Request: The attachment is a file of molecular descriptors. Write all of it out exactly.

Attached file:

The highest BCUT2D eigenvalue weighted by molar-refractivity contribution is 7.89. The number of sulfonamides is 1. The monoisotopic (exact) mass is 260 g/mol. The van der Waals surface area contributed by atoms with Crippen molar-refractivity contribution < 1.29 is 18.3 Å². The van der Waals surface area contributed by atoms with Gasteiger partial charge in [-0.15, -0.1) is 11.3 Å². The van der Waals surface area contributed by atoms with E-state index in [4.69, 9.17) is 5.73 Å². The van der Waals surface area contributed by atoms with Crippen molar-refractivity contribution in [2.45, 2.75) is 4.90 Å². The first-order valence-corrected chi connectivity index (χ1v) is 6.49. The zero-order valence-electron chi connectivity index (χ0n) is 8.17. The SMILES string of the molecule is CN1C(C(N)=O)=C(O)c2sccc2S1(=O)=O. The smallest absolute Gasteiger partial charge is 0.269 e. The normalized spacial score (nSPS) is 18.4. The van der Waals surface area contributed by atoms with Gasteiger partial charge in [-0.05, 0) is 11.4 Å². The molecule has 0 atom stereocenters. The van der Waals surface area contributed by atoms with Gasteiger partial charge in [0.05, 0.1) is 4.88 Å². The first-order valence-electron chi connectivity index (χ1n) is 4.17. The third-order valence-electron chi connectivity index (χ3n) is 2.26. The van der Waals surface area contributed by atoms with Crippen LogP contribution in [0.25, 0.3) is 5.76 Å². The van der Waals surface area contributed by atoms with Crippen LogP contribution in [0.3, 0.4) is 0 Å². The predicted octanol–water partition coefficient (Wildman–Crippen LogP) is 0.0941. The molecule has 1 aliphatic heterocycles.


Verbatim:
The highest BCUT2D eigenvalue weighted by molar-refractivity contribution is 7.89. The number of sulfonamides is 1. The monoisotopic (exact) mass is 260 g/mol. The van der Waals surface area contributed by atoms with Crippen molar-refractivity contribution < 1.29 is 18.3 Å². The van der Waals surface area contributed by atoms with Gasteiger partial charge in [-0.15, -0.1) is 11.3 Å². The van der Waals surface area contributed by atoms with E-state index in [4.69, 9.17) is 5.73 Å². The van der Waals surface area contributed by atoms with Crippen molar-refractivity contribution in [2.45, 2.75) is 4.90 Å². The first-order valence-corrected chi connectivity index (χ1v) is 6.49. The zero-order valence-electron chi connectivity index (χ0n) is 8.17. The SMILES string of the molecule is CN1C(C(N)=O)=C(O)c2sccc2S1(=O)=O. The smallest absolute Gasteiger partial charge is 0.269 e. The normalized spacial score (nSPS) is 18.4. The van der Waals surface area contributed by atoms with Gasteiger partial charge in [-0.05, 0) is 11.4 Å². The molecule has 0 atom stereocenters. The van der Waals surface area contributed by atoms with Gasteiger partial charge in [0.05, 0.1) is 4.88 Å². The first-order valence-electron chi connectivity index (χ1n) is 4.17. The third-order valence-electron chi connectivity index (χ3n) is 2.26. The van der Waals surface area contributed by atoms with Crippen LogP contribution in [0.25, 0.3) is 5.76 Å². The van der Waals surface area contributed by atoms with Crippen LogP contribution in [0.3, 0.4) is 0 Å². The predicted octanol–water partition coefficient (Wildman–Crippen LogP) is 0.0941. The molecule has 1 aliphatic heterocycles.